Cities need green roofs to prevent the heat island effect. Green roofs provide shade and cooling, and reduce the temperature inside buildings. Roofs with plants also make the air cleaner.

8. Planting Trees in the Yard Can Save You Money on Your Energy Bill

Planting trees in your yard will not only beautify your property, but it will also save you money on your energy bill. Trees also absorb CO2 from the air, helping to clean the air. 

A tree planted in your yard absorbs sunlight, which helps keep your home warmer in winter and cooler in summer. This means lower heating and cooling bills, up to 30% lower. 

Trees help cool down homes. Planting them in front of your house and on the sunny side of your home will help you save money on cooling bills.

If you plant fruit trees, you can even enjoy eating your own produce. Fruit trees require little maintenance, and they’re great for attracting birds. You can even start a side business by growing profitable fruit trees and selling them to others. 

9. Rain Gardens Keep Pollution Out of Water and Prevent Flooding

Rain gardens are great ways to reduce pollution and protect water quality. A rain garden is a low-maintenance, drought tolerant garden designed to collect stormwater runoff.

Rain gardens can filter pollutants like nitrogen, phosphorus, and sediment before they reach nearby waterways.

They can also prevent flooding. Stormwater runoff collects in the rain garden and slowly drains away through perforated pipes. If there is heavy rainfall, the water flows into underground cisterns.

10. Gardens Can Reduce Noise Pollution

Gardens can help reduce noise pollution caused by traffic and construction.

Plants absorb sound waves and convert them into vibrations that we feel as sound. This reduces the amount of noise pollution that reaches our ears.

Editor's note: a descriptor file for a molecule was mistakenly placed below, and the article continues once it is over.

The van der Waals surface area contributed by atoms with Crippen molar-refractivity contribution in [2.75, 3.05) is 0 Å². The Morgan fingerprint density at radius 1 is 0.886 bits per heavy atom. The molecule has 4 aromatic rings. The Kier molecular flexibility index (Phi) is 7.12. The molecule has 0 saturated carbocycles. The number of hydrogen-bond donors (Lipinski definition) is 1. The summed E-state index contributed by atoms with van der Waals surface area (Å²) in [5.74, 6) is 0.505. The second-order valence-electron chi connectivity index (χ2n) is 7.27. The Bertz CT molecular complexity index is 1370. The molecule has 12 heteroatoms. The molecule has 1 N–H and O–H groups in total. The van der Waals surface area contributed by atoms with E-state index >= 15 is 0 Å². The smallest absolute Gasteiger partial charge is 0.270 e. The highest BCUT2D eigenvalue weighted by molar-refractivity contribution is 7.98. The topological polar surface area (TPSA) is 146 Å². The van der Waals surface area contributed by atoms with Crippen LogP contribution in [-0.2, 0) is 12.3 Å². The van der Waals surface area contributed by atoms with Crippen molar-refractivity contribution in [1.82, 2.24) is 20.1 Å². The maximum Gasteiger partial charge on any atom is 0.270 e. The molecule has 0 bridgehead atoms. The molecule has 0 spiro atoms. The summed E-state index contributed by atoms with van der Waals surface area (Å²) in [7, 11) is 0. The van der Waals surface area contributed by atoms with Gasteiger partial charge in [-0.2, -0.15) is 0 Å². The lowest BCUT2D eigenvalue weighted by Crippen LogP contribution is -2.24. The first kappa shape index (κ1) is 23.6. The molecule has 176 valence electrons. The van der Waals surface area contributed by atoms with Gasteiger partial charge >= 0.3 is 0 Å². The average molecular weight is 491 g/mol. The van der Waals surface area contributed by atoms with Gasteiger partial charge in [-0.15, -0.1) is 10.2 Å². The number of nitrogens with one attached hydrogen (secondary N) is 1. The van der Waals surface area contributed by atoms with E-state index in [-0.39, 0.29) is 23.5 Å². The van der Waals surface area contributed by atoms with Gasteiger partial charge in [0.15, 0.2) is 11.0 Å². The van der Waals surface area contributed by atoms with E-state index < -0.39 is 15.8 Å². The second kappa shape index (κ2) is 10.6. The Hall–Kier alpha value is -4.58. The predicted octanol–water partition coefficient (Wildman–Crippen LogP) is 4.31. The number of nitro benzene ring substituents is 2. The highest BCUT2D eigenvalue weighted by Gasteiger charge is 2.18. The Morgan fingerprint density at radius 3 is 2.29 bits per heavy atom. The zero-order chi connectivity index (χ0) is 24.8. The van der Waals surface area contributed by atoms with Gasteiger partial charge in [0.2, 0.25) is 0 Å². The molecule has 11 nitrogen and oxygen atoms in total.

Vertical gardens have become popular to reduce noise pollution from highways and traffic by absorbing the sounds of cars and trucks. This helps protect your hearing.

How Gardens Help the Environment Final Thoughts

Gardening is one of the most environmentally friendly things you can do. Home gardening has been around since ancient times, and it continues to evolve today in vegetable gardens across the globe.

There are many benefits to growing your own food, including saving time and money, reducing waste, and improving health. There are even some surprising benefits, such as helping to reduce carbon emissions and making your home more comfortable.

If you’re interested in learning more about gardening, check out these articles: 

Fast Growing Trees and Plants

Photo of author

Written by:

Denise Davis
Denise Davis is an avid gardener, deeply rooted in growing organic veggies and crafting homemade fertilizers. She cherishes the earthy essence of composting and the continuous learning that gardening provides. Denise sees gardening as a holistic activity, offering physical and mental benefits alongside the joy of consuming what you cultivate. Her passion is to inspire others to embrace gardening as a rewarding, healthful lifestyle.